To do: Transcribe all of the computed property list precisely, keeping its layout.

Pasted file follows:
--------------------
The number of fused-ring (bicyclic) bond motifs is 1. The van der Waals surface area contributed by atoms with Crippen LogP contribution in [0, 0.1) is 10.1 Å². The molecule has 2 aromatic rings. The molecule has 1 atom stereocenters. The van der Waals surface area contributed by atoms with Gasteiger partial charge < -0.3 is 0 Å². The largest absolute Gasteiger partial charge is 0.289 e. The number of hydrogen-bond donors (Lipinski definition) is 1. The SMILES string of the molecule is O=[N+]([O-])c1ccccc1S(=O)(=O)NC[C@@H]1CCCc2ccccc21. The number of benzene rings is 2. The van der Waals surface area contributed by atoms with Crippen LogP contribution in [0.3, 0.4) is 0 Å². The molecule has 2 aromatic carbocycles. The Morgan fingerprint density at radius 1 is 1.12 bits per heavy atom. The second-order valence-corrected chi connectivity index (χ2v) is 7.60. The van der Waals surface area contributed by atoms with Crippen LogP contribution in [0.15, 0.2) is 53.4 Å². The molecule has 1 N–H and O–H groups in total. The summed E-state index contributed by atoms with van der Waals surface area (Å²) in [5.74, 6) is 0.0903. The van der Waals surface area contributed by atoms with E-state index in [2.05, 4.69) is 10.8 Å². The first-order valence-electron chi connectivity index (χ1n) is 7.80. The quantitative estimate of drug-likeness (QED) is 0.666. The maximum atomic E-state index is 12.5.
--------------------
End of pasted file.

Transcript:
The number of fused-ring (bicyclic) bond motifs is 1. The van der Waals surface area contributed by atoms with Crippen LogP contribution in [0, 0.1) is 10.1 Å². The molecule has 2 aromatic rings. The molecule has 1 atom stereocenters. The van der Waals surface area contributed by atoms with Gasteiger partial charge < -0.3 is 0 Å². The largest absolute Gasteiger partial charge is 0.289 e. The number of hydrogen-bond donors (Lipinski definition) is 1. The SMILES string of the molecule is O=[N+]([O-])c1ccccc1S(=O)(=O)NC[C@@H]1CCCc2ccccc21. The number of benzene rings is 2. The van der Waals surface area contributed by atoms with Crippen LogP contribution in [0.3, 0.4) is 0 Å². The molecule has 2 aromatic carbocycles. The Morgan fingerprint density at radius 1 is 1.12 bits per heavy atom. The second-order valence-corrected chi connectivity index (χ2v) is 7.60. The van der Waals surface area contributed by atoms with Crippen LogP contribution in [0.15, 0.2) is 53.4 Å². The molecule has 1 N–H and O–H groups in total. The summed E-state index contributed by atoms with van der Waals surface area (Å²) in [5.74, 6) is 0.0903. The van der Waals surface area contributed by atoms with E-state index in [2.05, 4.69) is 10.8 Å². The first-order valence-electron chi connectivity index (χ1n) is 7.80. The quantitative estimate of drug-likeness (QED) is 0.666. The maximum atomic E-state index is 12.5.